The president of Global-Watch says she reaches around one million employees in some fifty countries, thanks to her member employers. “Each week, we receive 2,000 to 3,000 mental health and wellbeing news stories around the world. We analyze them,” she says.

Putting too many indicators is another trap, adds Ms. Pelletier. “We don’t follow them well and we place too many administrative constraints for things that we won’t use optimally,” she explains. “It’s like an à la carte menu: you won’t eat everything; you have to prioritize and choose based on criteria and steps. There is a process to follow. You can’t just copy-paste another company’s dashboard,” she warns.

The company that prioritizes mental health will have to measure the problem and then monitor its evolution. “We have never had so many requests for indicators,” reveals the CEO of Global-Watch about measuring the mental health of managers.

She invites companies that survey the mental health of their employees to do so for managers as well. “Managers are speaking out to say they can’t take it anymore. We must put figures, indicators on it! »

Human indicators

Extra-financial performance indicators are trending, notes Marie-Claude Pelletier.

“It is important to have a dashboard that allows us to follow what is heating in the pot. —Marie-Claude Pelletier

“That’s what I call the double bottom line. Rather than informing about the company’s profits or losses, this line tells the company how the health of its people, of the humans through whom financial performance is going, is going. It is important to have a dashboard that allows us to follow what is heating in the pot. »

According to her, this is a necessary step towards sustainable growth. Ms. Pelletier recalls that standards are being developed in this direction on the international scene, citing among others the ISO45003 standard on psychological health and occupational safety. This standard published in 2021 has been expanded to address prevention.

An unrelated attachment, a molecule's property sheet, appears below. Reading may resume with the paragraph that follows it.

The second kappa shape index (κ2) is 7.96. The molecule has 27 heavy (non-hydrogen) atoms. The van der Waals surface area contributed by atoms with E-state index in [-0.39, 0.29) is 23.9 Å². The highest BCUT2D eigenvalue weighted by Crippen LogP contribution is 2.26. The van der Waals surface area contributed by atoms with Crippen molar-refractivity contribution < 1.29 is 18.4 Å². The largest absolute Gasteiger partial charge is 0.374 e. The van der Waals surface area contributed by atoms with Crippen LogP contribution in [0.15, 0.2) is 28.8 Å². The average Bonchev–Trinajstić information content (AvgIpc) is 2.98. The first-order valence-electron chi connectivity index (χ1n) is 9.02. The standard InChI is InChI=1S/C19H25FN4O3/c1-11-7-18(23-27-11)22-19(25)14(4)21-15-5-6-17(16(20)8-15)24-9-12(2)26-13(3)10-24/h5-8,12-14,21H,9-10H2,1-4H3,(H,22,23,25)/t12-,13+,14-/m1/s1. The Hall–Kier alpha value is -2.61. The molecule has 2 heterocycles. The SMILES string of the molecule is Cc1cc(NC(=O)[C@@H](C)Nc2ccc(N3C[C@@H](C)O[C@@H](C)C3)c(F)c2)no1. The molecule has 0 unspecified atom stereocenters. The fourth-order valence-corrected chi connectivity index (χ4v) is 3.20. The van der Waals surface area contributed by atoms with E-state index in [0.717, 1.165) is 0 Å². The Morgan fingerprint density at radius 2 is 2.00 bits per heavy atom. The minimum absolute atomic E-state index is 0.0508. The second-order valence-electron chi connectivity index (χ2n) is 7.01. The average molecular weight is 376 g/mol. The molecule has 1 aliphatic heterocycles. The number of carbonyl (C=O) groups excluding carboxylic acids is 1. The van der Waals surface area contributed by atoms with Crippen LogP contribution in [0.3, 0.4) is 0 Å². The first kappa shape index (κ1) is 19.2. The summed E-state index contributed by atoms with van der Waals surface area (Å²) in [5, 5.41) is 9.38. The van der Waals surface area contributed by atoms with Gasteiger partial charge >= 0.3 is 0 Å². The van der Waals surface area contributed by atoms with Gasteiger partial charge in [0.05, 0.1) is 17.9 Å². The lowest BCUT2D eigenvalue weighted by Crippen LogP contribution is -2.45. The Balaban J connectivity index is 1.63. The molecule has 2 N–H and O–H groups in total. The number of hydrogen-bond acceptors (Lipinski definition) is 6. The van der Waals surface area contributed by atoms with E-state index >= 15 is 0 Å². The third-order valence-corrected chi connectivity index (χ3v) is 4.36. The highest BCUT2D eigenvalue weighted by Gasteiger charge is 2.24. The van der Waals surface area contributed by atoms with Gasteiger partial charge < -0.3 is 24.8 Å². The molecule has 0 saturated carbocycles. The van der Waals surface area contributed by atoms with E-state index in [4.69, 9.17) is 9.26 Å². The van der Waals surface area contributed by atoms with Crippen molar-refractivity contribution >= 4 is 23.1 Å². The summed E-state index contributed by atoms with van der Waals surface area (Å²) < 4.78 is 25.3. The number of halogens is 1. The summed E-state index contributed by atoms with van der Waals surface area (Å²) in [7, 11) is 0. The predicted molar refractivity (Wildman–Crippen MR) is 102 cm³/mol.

Imagining how to nurture health

Marie-Claude Pelletier invited the President and Chief Executive Officer of Business Development Bank of Canada (BDC), Isabelle Hudon, to deliver the opening remarks of his webinar. “We live at a particularly anxiety-provoking moment in our history,” said Ms. Hudon.

Isabelle Hudon evoked the horrors in Ukraine, the pandemic which stretches and intensifies isolation and the difficulties of work-life balance. “Our health is collectively weakened by all these successive waves, recent events in Ottawa and elsewhere in the country,” she said.

The CEO of BDC believes that companies must think about how to manage these anxieties, these anxieties “for our employees, for our colleagues”. She adds that employee mental health is now a risk factor for companies. “We must act in favor of mental health and prevent mental illness. I invite you to get out of your comfort zone and imagine initiatives that will nurture not only physical but also mental health, especially at a time when employee retention is a major challenge,” advised Isabelle Hudon.

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Pandemic fatigue affects women and managers